It's not the only thing that matters, but it helps put all the other "shit" into perspective.

Leah Menzies/TikTok

Leah Menzies had no idea her deceased mother was her boyfriend's kindergarten teacher.

When you start dating the love of your life, you want to share it with the people closest to you. Sadly, 18-year-old Leah Menzies couldn't do that. Her mother died when she was 7, so she would never have the chance to meet the young woman's boyfriend, Thomas McLeodd. But by a twist of fate, it turns out Thomas had already met Leah's mom when he was just 3 years old. Leah's mom was Thomas' kindergarten teacher.

The couple, who have been dating for seven months, made this realization during a visit to McCleodd's house. When Menzies went to meet his family for the first time, his mom (in true mom fashion) insisted on showing her a picture of him making a goofy face. When they brought out the picture, McLeodd recognized the face of his teacher as that of his girlfriend's mother.

Menzies posted about the realization moment on TikTok. "Me thinking my mum (who died when I was 7) will never meet my future boyfriend," she wrote on the video. The video shows her and McLeodd together, then flashes to the kindergarten class picture.

“He opens this album and then suddenly, he’s like, ‘Oh my God. Oh my God — over and over again,” Menzies told TODAY. “I couldn’t figure out why he was being so dramatic.”

Obviously, Menzies is taking great comfort in knowing that even though her mother is no longer here, they can still maintain a connection. I know how important it was for me to have my mom accept my partner, and there would definitely be something missing if she wasn't here to share in my joy. It's also really incredible to know that Menzies' mother had a hand in making McLeodd the person he is today, even if it was only a small part.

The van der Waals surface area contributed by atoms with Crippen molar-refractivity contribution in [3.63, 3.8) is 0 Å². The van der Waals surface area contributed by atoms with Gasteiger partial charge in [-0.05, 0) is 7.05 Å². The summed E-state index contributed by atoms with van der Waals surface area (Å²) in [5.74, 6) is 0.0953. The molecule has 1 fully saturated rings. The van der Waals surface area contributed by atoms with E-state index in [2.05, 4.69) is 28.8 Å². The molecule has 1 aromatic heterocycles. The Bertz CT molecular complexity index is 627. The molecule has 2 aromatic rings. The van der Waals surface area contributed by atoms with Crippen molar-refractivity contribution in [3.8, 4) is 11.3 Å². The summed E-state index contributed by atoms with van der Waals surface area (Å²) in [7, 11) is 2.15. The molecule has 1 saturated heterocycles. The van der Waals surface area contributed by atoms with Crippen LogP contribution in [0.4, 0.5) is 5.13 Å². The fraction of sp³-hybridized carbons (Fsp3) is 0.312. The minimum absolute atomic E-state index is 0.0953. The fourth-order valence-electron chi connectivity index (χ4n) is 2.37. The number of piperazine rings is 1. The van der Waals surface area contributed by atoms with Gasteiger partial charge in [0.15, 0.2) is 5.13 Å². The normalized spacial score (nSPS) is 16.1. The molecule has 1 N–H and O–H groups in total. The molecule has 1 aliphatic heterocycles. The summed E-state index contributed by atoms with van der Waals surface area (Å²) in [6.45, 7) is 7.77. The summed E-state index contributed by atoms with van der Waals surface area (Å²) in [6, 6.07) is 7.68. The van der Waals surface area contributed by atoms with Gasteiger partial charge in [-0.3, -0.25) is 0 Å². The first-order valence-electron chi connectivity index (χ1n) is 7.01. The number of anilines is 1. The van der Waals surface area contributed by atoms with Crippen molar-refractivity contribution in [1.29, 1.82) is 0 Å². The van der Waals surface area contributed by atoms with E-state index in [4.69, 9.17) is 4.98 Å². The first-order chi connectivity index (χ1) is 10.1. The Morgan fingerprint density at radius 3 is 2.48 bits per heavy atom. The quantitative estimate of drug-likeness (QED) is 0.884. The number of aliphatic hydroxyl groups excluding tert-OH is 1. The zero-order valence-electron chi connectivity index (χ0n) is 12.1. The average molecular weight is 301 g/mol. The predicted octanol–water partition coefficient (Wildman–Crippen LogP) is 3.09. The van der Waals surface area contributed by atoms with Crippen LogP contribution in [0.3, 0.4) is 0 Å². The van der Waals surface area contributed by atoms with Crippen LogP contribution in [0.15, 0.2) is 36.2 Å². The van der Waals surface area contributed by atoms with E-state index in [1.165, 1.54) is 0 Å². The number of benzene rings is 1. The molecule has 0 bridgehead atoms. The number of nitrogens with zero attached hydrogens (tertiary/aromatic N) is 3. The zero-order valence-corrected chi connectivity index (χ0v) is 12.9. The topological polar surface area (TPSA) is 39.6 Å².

@speccylee

Found out through this photo in his photo album. A moment straight out of a movie 🥲

♬ iris - 🫶

“It’s incredible that that she knew him," Menzies said. "What gets me is that she was standing with my future boyfriend and she had no idea.”

Since he was only 3, McLeodd has no actual memory of Menzies' mother. But his own mother remembers her as “kind and really gentle.”

The TikTok has understandably gone viral and the comments are so sweet and positive.

"No the chills I got omggg."

"This is the cutest thing I have watched."

"It’s as if she remembered some significance about him and sent him to you. Love fate 😍✨"

In the caption of the video, she said that discovering the connection between her boyfriend and her mom was "straight out of a movie." And if you're into romantic comedies, you're definitely nodding along right now.